Running Into Danger


Photo by Tim Gouw on Unsplash

Running reds is always a bad call; even when the coast looks clear, you put yourself in a vulnerable place by being in the middle of a road where you're not supposed to be. Although running red lights is illegal, and the sort of thing you learn not to do in your first day of driving school, a surprising number of people still take the chance.

The numbers back this up, with AAA reporting in their latest Traffic Safety Culture Index that there has been a 28% increase in fatalities from red light-running crashes since 2012. In fact, according to their findings, every day 2 people in the United States, whether drivers, passengers, pedestrians, or cyclists, die from red light-running crashes.

Reviewing the findings for Forbes, Tanya Mohn noted that it's not necessarily that people don't realize that running a red light is dangerous, it's that they choose to do so anyways.

"In the AAA Foundation's most recent annual Traffic Safety Culture Index, 85% of drivers surveyed said they viewed red light running as dangerous, yet nearly one in three sad they blew through one within the past 30 days when they could have stopped safely."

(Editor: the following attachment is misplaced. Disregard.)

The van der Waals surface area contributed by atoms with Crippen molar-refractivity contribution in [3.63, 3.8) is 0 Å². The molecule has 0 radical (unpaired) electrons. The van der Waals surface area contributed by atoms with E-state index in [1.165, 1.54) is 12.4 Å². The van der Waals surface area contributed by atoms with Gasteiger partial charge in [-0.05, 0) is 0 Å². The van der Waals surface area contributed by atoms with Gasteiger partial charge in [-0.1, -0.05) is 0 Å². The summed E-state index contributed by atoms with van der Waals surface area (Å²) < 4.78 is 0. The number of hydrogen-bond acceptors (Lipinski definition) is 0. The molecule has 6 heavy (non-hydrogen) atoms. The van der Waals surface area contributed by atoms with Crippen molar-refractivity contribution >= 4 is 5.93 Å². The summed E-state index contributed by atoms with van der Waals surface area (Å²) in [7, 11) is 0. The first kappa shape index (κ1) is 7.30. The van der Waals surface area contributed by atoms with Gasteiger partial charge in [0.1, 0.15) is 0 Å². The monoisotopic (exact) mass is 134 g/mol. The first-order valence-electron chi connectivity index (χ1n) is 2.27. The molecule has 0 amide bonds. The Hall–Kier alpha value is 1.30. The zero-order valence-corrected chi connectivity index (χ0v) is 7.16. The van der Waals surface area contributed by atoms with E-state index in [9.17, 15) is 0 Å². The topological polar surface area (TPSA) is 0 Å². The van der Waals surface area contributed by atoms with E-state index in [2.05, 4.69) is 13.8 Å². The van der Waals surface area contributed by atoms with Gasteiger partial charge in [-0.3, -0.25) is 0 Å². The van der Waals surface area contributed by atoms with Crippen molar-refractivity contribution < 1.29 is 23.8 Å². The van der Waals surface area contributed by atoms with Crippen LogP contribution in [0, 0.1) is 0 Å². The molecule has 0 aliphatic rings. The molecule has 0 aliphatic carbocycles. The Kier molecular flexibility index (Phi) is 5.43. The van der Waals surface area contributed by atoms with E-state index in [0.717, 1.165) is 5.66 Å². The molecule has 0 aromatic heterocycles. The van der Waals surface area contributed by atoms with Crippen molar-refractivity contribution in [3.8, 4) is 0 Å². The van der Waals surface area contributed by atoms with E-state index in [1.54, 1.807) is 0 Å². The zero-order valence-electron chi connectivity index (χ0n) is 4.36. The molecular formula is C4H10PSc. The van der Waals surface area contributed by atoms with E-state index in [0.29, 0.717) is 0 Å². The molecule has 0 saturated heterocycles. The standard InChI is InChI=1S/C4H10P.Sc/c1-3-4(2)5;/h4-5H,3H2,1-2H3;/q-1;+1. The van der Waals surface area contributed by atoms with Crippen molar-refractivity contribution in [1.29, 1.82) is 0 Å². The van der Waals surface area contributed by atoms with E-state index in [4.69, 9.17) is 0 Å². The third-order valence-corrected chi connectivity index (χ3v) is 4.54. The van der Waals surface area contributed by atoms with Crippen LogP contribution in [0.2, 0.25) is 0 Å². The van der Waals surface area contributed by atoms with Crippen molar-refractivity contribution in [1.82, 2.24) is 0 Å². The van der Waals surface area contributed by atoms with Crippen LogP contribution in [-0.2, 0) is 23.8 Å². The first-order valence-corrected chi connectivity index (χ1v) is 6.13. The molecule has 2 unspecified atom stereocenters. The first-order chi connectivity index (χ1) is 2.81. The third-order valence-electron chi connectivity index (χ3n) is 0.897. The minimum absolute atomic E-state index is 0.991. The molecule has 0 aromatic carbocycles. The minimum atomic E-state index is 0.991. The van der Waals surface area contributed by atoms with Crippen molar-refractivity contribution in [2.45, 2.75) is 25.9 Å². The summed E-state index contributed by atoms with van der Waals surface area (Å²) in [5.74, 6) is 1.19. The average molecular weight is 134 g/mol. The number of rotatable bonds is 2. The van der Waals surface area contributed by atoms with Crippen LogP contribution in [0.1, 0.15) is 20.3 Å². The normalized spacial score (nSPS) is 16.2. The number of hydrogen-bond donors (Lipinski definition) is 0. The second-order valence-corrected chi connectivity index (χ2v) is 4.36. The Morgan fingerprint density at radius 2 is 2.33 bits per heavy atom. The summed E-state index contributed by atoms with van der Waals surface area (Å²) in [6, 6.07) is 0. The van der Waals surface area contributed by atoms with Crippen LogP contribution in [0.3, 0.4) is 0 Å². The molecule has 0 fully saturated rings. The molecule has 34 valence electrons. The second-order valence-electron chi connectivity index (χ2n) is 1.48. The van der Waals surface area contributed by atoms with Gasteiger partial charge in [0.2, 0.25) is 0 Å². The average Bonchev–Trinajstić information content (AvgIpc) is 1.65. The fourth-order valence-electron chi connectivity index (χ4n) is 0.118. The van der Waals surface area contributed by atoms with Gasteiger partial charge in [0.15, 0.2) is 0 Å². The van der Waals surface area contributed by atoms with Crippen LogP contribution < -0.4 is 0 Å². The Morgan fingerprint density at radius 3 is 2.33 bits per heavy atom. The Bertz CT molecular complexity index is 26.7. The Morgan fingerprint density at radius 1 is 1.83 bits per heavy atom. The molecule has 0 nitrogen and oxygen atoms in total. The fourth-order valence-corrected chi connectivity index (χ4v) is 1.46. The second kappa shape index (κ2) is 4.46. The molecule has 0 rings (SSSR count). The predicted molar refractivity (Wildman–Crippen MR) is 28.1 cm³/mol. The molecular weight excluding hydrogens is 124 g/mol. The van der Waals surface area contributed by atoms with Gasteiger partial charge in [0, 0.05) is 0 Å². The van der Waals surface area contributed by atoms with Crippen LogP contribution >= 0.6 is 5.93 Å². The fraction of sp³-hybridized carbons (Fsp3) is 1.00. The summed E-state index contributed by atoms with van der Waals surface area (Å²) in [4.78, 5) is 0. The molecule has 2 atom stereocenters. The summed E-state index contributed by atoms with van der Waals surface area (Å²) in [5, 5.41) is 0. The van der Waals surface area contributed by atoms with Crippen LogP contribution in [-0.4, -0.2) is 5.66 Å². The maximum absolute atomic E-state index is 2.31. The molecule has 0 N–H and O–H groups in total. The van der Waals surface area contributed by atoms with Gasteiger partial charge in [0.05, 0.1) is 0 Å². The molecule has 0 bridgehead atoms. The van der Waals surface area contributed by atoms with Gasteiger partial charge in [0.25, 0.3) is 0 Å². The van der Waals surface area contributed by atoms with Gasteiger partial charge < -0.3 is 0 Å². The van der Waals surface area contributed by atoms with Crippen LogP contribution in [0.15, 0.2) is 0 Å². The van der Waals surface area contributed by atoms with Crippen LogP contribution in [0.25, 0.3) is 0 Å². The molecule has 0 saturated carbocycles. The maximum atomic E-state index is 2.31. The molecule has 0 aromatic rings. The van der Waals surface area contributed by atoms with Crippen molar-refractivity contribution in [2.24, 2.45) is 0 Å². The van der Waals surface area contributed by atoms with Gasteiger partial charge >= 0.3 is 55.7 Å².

As with many poor decisions made on the road, the belief that there will be no consequences for bad behaviour is part of the problem. Many of those surveyed felt that it was unlikely that they would be stopped for running a red light.

One potential solution is an increase in red light cameras. There are two benefits to this solution. On the one hand, they work, with AAA finding that, in large cities where they have been implemented, there has been a decrease of 21% in people running red lights. On the other hand, the knowledge that you could be caught on camera in the act, even if there are no police in the vicinity, could be a deterrent for those who take liberties when they feel like they won't get caught.

Read more about the report from AAA in the original article by Forbes.

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